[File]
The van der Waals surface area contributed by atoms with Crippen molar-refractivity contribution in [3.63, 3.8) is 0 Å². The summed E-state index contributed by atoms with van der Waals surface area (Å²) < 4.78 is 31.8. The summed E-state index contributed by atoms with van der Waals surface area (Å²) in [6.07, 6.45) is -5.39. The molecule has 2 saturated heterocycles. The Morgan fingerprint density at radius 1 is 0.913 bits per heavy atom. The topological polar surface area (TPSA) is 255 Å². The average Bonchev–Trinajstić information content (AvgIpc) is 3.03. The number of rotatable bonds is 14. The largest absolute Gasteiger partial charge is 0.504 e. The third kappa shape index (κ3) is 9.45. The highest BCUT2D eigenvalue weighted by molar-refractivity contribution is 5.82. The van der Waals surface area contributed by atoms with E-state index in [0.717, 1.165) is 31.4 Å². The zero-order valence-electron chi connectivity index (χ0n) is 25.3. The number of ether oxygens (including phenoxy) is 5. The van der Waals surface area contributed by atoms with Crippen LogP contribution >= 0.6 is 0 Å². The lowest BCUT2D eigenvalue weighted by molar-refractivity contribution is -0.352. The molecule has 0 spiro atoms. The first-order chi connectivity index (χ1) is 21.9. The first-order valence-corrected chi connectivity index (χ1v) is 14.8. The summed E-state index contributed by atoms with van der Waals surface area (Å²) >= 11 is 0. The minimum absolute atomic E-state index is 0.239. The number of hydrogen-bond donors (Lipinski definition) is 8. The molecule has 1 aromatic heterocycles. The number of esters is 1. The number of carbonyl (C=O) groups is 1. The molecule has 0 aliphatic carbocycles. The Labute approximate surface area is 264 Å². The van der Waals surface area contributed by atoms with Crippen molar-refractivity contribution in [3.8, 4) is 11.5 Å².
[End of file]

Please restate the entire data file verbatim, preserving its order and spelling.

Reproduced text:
The van der Waals surface area contributed by atoms with Crippen molar-refractivity contribution in [3.63, 3.8) is 0 Å². The summed E-state index contributed by atoms with van der Waals surface area (Å²) < 4.78 is 31.8. The summed E-state index contributed by atoms with van der Waals surface area (Å²) in [6.07, 6.45) is -5.39. The molecule has 2 saturated heterocycles. The Morgan fingerprint density at radius 1 is 0.913 bits per heavy atom. The topological polar surface area (TPSA) is 255 Å². The average Bonchev–Trinajstić information content (AvgIpc) is 3.03. The number of rotatable bonds is 14. The largest absolute Gasteiger partial charge is 0.504 e. The third kappa shape index (κ3) is 9.45. The highest BCUT2D eigenvalue weighted by molar-refractivity contribution is 5.82. The van der Waals surface area contributed by atoms with E-state index in [0.717, 1.165) is 31.4 Å². The zero-order valence-electron chi connectivity index (χ0n) is 25.3. The number of ether oxygens (including phenoxy) is 5. The van der Waals surface area contributed by atoms with Crippen LogP contribution >= 0.6 is 0 Å². The lowest BCUT2D eigenvalue weighted by molar-refractivity contribution is -0.352. The molecule has 0 spiro atoms. The first-order chi connectivity index (χ1) is 21.9. The first-order valence-corrected chi connectivity index (χ1v) is 14.8. The summed E-state index contributed by atoms with van der Waals surface area (Å²) >= 11 is 0. The minimum absolute atomic E-state index is 0.239. The number of hydrogen-bond donors (Lipinski definition) is 8. The molecule has 1 aromatic heterocycles. The number of esters is 1. The number of carbonyl (C=O) groups is 1. The molecule has 0 aliphatic carbocycles. The Labute approximate surface area is 264 Å². The van der Waals surface area contributed by atoms with Crippen molar-refractivity contribution in [3.8, 4) is 11.5 Å².